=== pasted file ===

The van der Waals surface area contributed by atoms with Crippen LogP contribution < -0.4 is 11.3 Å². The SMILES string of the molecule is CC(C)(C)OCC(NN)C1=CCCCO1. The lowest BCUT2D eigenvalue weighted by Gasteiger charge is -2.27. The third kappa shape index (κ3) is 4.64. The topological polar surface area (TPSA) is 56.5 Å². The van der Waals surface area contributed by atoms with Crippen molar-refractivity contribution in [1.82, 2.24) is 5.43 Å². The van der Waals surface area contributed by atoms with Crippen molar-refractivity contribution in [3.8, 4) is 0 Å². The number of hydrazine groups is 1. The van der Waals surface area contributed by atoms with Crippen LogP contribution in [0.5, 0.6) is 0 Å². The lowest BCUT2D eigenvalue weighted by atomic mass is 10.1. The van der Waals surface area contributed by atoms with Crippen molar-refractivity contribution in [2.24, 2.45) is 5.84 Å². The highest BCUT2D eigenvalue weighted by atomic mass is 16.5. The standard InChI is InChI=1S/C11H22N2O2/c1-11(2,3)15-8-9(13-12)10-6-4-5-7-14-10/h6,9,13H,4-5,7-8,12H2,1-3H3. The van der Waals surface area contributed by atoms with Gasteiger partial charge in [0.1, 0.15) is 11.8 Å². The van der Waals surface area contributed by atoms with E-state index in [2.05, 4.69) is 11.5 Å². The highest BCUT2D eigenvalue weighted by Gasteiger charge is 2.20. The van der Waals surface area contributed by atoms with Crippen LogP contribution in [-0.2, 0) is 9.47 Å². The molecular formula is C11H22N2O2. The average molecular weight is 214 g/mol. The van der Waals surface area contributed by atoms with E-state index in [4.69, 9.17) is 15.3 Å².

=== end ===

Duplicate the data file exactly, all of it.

The van der Waals surface area contributed by atoms with Crippen LogP contribution < -0.4 is 11.3 Å². The SMILES string of the molecule is CC(C)(C)OCC(NN)C1=CCCCO1. The lowest BCUT2D eigenvalue weighted by Gasteiger charge is -2.27. The third kappa shape index (κ3) is 4.64. The topological polar surface area (TPSA) is 56.5 Å². The van der Waals surface area contributed by atoms with Crippen molar-refractivity contribution in [1.82, 2.24) is 5.43 Å². The van der Waals surface area contributed by atoms with Crippen molar-refractivity contribution in [3.8, 4) is 0 Å². The number of hydrazine groups is 1. The van der Waals surface area contributed by atoms with Crippen LogP contribution in [0.5, 0.6) is 0 Å². The lowest BCUT2D eigenvalue weighted by atomic mass is 10.1. The van der Waals surface area contributed by atoms with Crippen molar-refractivity contribution in [2.24, 2.45) is 5.84 Å². The highest BCUT2D eigenvalue weighted by atomic mass is 16.5. The standard InChI is InChI=1S/C11H22N2O2/c1-11(2,3)15-8-9(13-12)10-6-4-5-7-14-10/h6,9,13H,4-5,7-8,12H2,1-3H3. The van der Waals surface area contributed by atoms with Gasteiger partial charge in [0.1, 0.15) is 11.8 Å². The van der Waals surface area contributed by atoms with E-state index in [2.05, 4.69) is 11.5 Å². The highest BCUT2D eigenvalue weighted by Gasteiger charge is 2.20. The van der Waals surface area contributed by atoms with Crippen LogP contribution in [-0.2, 0) is 9.47 Å². The molecular formula is C11H22N2O2. The average molecular weight is 214 g/mol. The van der Waals surface area contributed by atoms with E-state index in [4.69, 9.17) is 15.3 Å².